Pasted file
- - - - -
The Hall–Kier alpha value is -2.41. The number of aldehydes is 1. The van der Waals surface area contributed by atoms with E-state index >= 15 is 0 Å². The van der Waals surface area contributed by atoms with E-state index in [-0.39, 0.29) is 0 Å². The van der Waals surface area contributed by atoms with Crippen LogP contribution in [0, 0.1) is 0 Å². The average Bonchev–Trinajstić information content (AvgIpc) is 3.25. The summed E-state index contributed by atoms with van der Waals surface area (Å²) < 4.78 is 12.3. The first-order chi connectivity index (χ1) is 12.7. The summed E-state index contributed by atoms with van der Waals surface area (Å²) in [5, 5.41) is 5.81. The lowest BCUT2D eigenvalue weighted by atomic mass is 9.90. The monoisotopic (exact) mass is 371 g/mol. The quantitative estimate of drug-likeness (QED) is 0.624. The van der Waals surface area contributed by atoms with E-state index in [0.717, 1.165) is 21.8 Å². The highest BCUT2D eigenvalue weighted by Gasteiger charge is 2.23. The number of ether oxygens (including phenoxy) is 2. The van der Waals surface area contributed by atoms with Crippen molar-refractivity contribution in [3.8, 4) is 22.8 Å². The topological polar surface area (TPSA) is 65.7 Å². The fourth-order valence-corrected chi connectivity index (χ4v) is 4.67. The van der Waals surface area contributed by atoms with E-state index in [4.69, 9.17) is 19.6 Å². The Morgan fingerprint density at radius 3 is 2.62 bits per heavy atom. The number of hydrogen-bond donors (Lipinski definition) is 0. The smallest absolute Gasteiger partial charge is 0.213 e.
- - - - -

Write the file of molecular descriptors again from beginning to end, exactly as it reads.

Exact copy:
The Hall–Kier alpha value is -2.41. The number of aldehydes is 1. The van der Waals surface area contributed by atoms with E-state index >= 15 is 0 Å². The van der Waals surface area contributed by atoms with E-state index in [-0.39, 0.29) is 0 Å². The van der Waals surface area contributed by atoms with Crippen LogP contribution in [0, 0.1) is 0 Å². The average Bonchev–Trinajstić information content (AvgIpc) is 3.25. The summed E-state index contributed by atoms with van der Waals surface area (Å²) < 4.78 is 12.3. The first-order chi connectivity index (χ1) is 12.7. The summed E-state index contributed by atoms with van der Waals surface area (Å²) in [5, 5.41) is 5.81. The lowest BCUT2D eigenvalue weighted by atomic mass is 9.90. The monoisotopic (exact) mass is 371 g/mol. The quantitative estimate of drug-likeness (QED) is 0.624. The van der Waals surface area contributed by atoms with E-state index in [0.717, 1.165) is 21.8 Å². The highest BCUT2D eigenvalue weighted by Gasteiger charge is 2.23. The number of ether oxygens (including phenoxy) is 2. The van der Waals surface area contributed by atoms with Crippen molar-refractivity contribution in [3.8, 4) is 22.8 Å². The topological polar surface area (TPSA) is 65.7 Å². The fourth-order valence-corrected chi connectivity index (χ4v) is 4.67. The van der Waals surface area contributed by atoms with E-state index in [4.69, 9.17) is 19.6 Å². The Morgan fingerprint density at radius 3 is 2.62 bits per heavy atom. The number of hydrogen-bond donors (Lipinski definition) is 0. The smallest absolute Gasteiger partial charge is 0.213 e.